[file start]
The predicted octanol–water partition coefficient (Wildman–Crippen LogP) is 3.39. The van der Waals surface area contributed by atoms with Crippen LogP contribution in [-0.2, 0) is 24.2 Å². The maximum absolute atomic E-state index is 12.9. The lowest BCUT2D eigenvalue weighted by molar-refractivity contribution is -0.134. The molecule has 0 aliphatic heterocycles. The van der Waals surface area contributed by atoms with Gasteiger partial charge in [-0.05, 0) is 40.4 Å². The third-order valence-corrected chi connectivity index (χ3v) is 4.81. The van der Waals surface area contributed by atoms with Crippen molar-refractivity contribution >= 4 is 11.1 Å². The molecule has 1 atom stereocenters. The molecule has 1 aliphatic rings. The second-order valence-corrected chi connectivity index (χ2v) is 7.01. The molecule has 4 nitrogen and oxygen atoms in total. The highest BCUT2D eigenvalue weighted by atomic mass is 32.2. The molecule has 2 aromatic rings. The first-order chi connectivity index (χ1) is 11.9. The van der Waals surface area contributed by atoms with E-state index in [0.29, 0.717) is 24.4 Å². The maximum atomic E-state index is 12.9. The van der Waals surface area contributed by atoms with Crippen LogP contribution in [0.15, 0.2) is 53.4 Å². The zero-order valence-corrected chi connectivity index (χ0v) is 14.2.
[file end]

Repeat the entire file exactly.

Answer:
The predicted octanol–water partition coefficient (Wildman–Crippen LogP) is 3.39. The van der Waals surface area contributed by atoms with Crippen LogP contribution in [-0.2, 0) is 24.2 Å². The maximum absolute atomic E-state index is 12.9. The lowest BCUT2D eigenvalue weighted by molar-refractivity contribution is -0.134. The molecule has 0 aliphatic heterocycles. The van der Waals surface area contributed by atoms with Gasteiger partial charge in [-0.05, 0) is 40.4 Å². The third-order valence-corrected chi connectivity index (χ3v) is 4.81. The van der Waals surface area contributed by atoms with Crippen molar-refractivity contribution >= 4 is 11.1 Å². The molecule has 1 atom stereocenters. The molecule has 1 aliphatic rings. The second-order valence-corrected chi connectivity index (χ2v) is 7.01. The molecule has 4 nitrogen and oxygen atoms in total. The highest BCUT2D eigenvalue weighted by atomic mass is 32.2. The molecule has 2 aromatic rings. The first-order chi connectivity index (χ1) is 11.9. The van der Waals surface area contributed by atoms with E-state index in [0.29, 0.717) is 24.4 Å². The maximum atomic E-state index is 12.9. The van der Waals surface area contributed by atoms with Crippen LogP contribution in [0.15, 0.2) is 53.4 Å². The zero-order valence-corrected chi connectivity index (χ0v) is 14.2.